Drawing for Dollar$

 

Deadline for Submissions:
Friday, April 23, 2021

Virtual Award Announcement:
Friday, May 7, 2021

Official Rules

  • The poster must be the original work of the student.
  • Posters must be on a white background and 8 1/2″ X 11″ in size.
  • Posters must be in color; markers, crayons, map pencils and paint are appropriate and encouraged. Artwork created digitally is also accepted (NEW!)
  • The economic or personal finance concept illustrated must printed on the poster and spelled correctly.
  • The poster must accurately portray the economic or personal finance topic drawn.
  • Student must be enrolled in an Oklahoma school and a teacher or principal named on the entry form for verification.
  • Artwork can be mailed or submitted online.
    • Mailed submissions: Mail the artwork to the Oklahoma Council on Economic Education, 100 N University Dr., Box 103, Edmond 73034. All entries must be postmarked by the deadline date. Please be sure each piece of artwork has a Student Entry Form taped to the back and that the package includes a Teacher/Class Entry Form if applicable (see Entry Forms below).
    • Online submissions (NEW!): Online submissions should be digitally created or scanned copies of hand-drawn artwork (photos not accepted) with a resolution of 300dpi and in a JPEG or PNG format (see Entry Forms below).
  • All entries become the property of the Oklahoma Council on Economic Education and may be used for publicity purposes.
  • A panel will judge the posters, and the judges’ decisions are final.
  • Division categories are: Pre-K – 2nd grade, 3rd – 5th grade, 6th – 8th grade and 9th – 12th grade. Students with the winning posters will receive a monetary award and a certificate.
  • Awards will be announced by the Oklahoma State Treasurer in a Virtual Award Announcement.
  • The judging criteria will be based on Creativity (20%), Accuracy of Concept (40%) and Interpretation of Concept (40%).

Draw a Picture About:
(a few ideas to get you started)

  • Capital Resources: Capital resources are tools and equipment used to make goods and services.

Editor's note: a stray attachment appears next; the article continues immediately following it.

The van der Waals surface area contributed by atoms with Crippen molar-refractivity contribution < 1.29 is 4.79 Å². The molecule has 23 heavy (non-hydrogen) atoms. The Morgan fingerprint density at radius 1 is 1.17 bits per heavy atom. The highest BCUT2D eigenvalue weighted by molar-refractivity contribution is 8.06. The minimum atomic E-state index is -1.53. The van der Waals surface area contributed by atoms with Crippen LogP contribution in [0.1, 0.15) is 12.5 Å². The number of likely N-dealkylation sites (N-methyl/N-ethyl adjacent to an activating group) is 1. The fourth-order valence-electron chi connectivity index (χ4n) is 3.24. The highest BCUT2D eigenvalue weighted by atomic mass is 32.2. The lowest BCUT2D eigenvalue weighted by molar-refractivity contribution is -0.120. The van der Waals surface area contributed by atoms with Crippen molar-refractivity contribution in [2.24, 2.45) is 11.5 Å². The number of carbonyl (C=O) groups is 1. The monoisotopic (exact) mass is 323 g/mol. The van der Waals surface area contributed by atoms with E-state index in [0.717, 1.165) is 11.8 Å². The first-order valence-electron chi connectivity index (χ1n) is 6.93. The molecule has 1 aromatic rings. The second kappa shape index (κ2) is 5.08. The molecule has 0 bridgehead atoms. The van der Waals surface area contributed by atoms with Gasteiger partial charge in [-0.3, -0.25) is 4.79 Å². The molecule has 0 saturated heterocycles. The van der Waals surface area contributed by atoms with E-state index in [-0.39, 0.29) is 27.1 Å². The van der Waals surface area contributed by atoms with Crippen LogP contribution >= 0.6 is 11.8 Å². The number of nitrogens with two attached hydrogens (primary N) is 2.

• Consumers: Consumers are people who buy goods and services. Are you a consumer?
  • Economic Wants: Economic wants are desires that can be satisfied by consuming a good, service or leisure activity.
  • Entrepreneur: An entrepreneur is someone who takes the risk to develop a new product or start a new business.
  • Goods and Services: Goods are object you can touch or hold, and services are actions one person does for someone else.
  • Human Resources (Labor): Human resources are the people who work to produce goods and services.
  • Income: The amount of money received in exchange for labor.
  • Interdependence: Interdependence occurs when people or countries depend on someone else to provide the goods and services they consume.
  • Interest: The money earned on our savings.
  • Investing: In economics, investing occurs when people use money to purchase capital goods. In finance, investing occurs when people put money in long-term savings options like stocks and bonds.
  • Market: A market exists whenever people buy and sell goods and services. Markets are where prices are determined.
  • Natural Resources: Natural resources are materials found naturally and they are used in the production of goods and services. Examples are water, soil, minerals and sunshine.
  • Opportunity Cost: When you make a decision, the most valuable alternative you give up is your opportunity cost.
  • Price: The price is what people pay when they purchase a good or service.
  • Producers: Producers are people who make goods or provide services.
  • Productive resources: Productive resources are the natural, human and capital resources that are used to produce goods and services.
  • Productivity: Labor productivity measures how many goods and services are produced per worker.
  • Profit: Profit is the difference between the money people make when they produce and sell a good or service and all their costs of production.
  • Saving: Saving is the part of a person’s income that is not spent for goods and services or used to pay taxes.
  • Scarcity: Scarcity is the condition of not being able to have all of the goods and services that you want.
  • Specialization: People specialize when they produce only some of the goods and services they consume, then trade with others to get more of the things they want.
  • Supply and Demand: Producers supply goods and services. Consumers demand them. Prices in the market are determined by the interaction of supply and demand.
  • Trade and Money: People trade (exchange) with each other to get the goods and services they want. To make trade easier, people use money.
  • Trade-offs: Trade-offs means getting a little less of one thing in order to get a little more of another.
  • CLICK HERE for the Correlations to the Oklahoma Academic Standards

Hot Tips

Images should: 
  • have minimal text and clearly illustrate the economic concept.
  • Not include definitions as a part of the poster (minimal text).
  • Concept title should be written clearly and spelled correctly. Include the complete economic concept name illustrated in large  letters (1” is a good recommendation to students )near the top of the illustration. The concept title should be written clearly and spelled correctly.
  • ​Avoid dark backgrounds.

Entry Forms

For Mailed Submissions:

  • To download a copy of the Teacher/Class Entry Form, CLICK HERE
  • To download a copy of the Individual Student Entry Form, CLICK HERE

For Online Submissions:

  • To enter using our NEW! Digital Entry Form, CLICK HERE